The Old Way

I’m going to assume that you are familiar with how a savings account accrues interest.  It’s important that you also understand how CDs or Certificates of Deposit work at the bank too.  A typical CD is a special account in which you give the bank your money for a dedicated amount of time with the promise from them to pay you interest.  If you take your money out early, there is a penalty.  The interest is calculated on the amount of money you initially put into the account, plus any interest accrued.  Now if that interest rate is less than the rate of inflation, you are actually losing money.  That’s because what you can actually buy with the money has become less over time, while at the same time, the interest didn’t increase fast enough to give you the same purchasing power your money had when you earned it.  So what did the United States Government do to help us in this situation?

The New Way

In 1997 the United States Treasury provided a new way of saving by issuing something called: “I Bonds. ” In order to understand what those are, you kind of need to understand what a normal “bond” is.  Stocks and bonds are really different even though they are often spoken of together.  When you “buy” a bond, you are actually loaning your money to someone.  Pretty confusing right?  It sounds like you are purchasing something when, in reality, you are loaning someone else your money!  Well, no matter what it seems like, that’s what it is.  When you buy a bond, you become the bank.  You can loan money to companies by buying corporate bonds.  You can also loan money to a government by buying government bonds.  That’s one way that United States Treasury finances their needs and they allow individuals or institutions to buy bonds.  One institution that does this is, … surprise…. your bank.  In fact, those CDs you get are often backed by government bonds.  I tell you this to help you understand that that these I Bonds are not really a new risk to you.  You are accessing the same United States Treasury only in a different way.  Let’s look at how a typical bond earns money for you.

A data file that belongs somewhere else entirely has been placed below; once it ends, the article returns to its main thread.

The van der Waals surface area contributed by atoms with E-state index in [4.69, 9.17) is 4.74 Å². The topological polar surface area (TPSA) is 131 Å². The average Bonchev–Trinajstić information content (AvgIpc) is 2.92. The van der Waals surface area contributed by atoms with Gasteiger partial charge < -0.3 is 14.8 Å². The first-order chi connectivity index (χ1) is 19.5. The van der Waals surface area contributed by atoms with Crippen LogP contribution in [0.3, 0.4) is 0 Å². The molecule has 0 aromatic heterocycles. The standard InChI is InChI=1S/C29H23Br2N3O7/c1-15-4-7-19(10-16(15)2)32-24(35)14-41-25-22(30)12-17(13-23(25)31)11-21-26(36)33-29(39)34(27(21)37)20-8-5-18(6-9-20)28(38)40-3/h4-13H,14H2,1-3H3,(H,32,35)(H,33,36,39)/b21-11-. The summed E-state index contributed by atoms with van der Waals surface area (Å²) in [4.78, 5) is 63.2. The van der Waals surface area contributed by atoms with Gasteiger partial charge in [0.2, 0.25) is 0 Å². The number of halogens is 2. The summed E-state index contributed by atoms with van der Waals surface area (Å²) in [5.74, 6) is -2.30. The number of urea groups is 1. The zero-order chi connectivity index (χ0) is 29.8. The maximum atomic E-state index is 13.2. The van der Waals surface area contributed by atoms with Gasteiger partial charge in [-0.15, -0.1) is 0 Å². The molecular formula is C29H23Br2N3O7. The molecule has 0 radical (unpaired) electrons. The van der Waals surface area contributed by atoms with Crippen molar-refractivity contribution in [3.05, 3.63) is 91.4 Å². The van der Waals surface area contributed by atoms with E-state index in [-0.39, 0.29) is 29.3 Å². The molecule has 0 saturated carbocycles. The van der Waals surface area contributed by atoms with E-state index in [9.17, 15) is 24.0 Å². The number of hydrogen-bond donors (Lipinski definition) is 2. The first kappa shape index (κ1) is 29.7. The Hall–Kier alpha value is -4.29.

100 Dollar Series I Savings Bond Image With Picture of Dr. Martin Luther King
source: TreasuryDirect.gov

A good old-fashioned bond used to be printed on paper, kind of like a dollar bill.  On the face of this bill, it had a value, like $100.  If you were to buy this bond at its face value you would loan the government $100 and they would give you this bill.   In those days, part of your loan agreement was that every six months or so, the government would pay you by sending you a coupon in the mail for all the interest they owed you on that money so far.  You could then go cash the coupon and use the money.  That was your interest for allowing the government to use your $100.    Another thing about your bill is that it would have a term associated with it that was recorded in a book somewhere.  That’s the amount of time you agreed to allow the government to use your $100.  When time is up, you can cash in your bill to get your $100 back.  As long as they are using your $100, they promise to keep sending you your interest as coupons in the mail.  Well, it’s pretty obvious that computers were bound to change this process a bit.